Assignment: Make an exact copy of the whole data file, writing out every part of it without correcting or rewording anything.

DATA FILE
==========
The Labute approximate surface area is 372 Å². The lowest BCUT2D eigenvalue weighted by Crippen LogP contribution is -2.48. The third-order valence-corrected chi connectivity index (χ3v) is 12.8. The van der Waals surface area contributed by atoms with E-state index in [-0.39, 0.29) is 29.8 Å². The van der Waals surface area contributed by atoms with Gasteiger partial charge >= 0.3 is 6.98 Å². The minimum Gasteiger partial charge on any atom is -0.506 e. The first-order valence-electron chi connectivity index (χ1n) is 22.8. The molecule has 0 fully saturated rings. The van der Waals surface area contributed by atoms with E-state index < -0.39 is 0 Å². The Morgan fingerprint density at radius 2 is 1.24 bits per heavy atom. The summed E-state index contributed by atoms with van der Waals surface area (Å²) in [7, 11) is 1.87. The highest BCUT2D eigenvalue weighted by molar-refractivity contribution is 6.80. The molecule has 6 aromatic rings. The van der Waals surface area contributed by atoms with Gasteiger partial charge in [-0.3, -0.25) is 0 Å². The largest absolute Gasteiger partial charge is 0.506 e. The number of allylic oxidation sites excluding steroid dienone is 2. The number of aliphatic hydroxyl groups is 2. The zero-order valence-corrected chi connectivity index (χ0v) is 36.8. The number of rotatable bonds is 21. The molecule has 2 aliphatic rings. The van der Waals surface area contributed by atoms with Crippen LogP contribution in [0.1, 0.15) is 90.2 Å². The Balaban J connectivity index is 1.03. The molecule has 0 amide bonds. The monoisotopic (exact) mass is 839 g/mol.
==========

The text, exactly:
The Labute approximate surface area is 372 Å². The lowest BCUT2D eigenvalue weighted by Crippen LogP contribution is -2.48. The third-order valence-corrected chi connectivity index (χ3v) is 12.8. The van der Waals surface area contributed by atoms with E-state index in [-0.39, 0.29) is 29.8 Å². The van der Waals surface area contributed by atoms with Gasteiger partial charge >= 0.3 is 6.98 Å². The minimum Gasteiger partial charge on any atom is -0.506 e. The first-order valence-electron chi connectivity index (χ1n) is 22.8. The molecule has 0 fully saturated rings. The van der Waals surface area contributed by atoms with E-state index < -0.39 is 0 Å². The Morgan fingerprint density at radius 2 is 1.24 bits per heavy atom. The summed E-state index contributed by atoms with van der Waals surface area (Å²) in [7, 11) is 1.87. The highest BCUT2D eigenvalue weighted by molar-refractivity contribution is 6.80. The molecule has 6 aromatic rings. The van der Waals surface area contributed by atoms with Gasteiger partial charge in [-0.3, -0.25) is 0 Å². The largest absolute Gasteiger partial charge is 0.506 e. The number of allylic oxidation sites excluding steroid dienone is 2. The number of aliphatic hydroxyl groups is 2. The zero-order valence-corrected chi connectivity index (χ0v) is 36.8. The number of rotatable bonds is 21. The molecule has 2 aliphatic rings. The van der Waals surface area contributed by atoms with Crippen LogP contribution in [0.1, 0.15) is 90.2 Å². The Balaban J connectivity index is 1.03. The molecule has 0 amide bonds. The monoisotopic (exact) mass is 839 g/mol.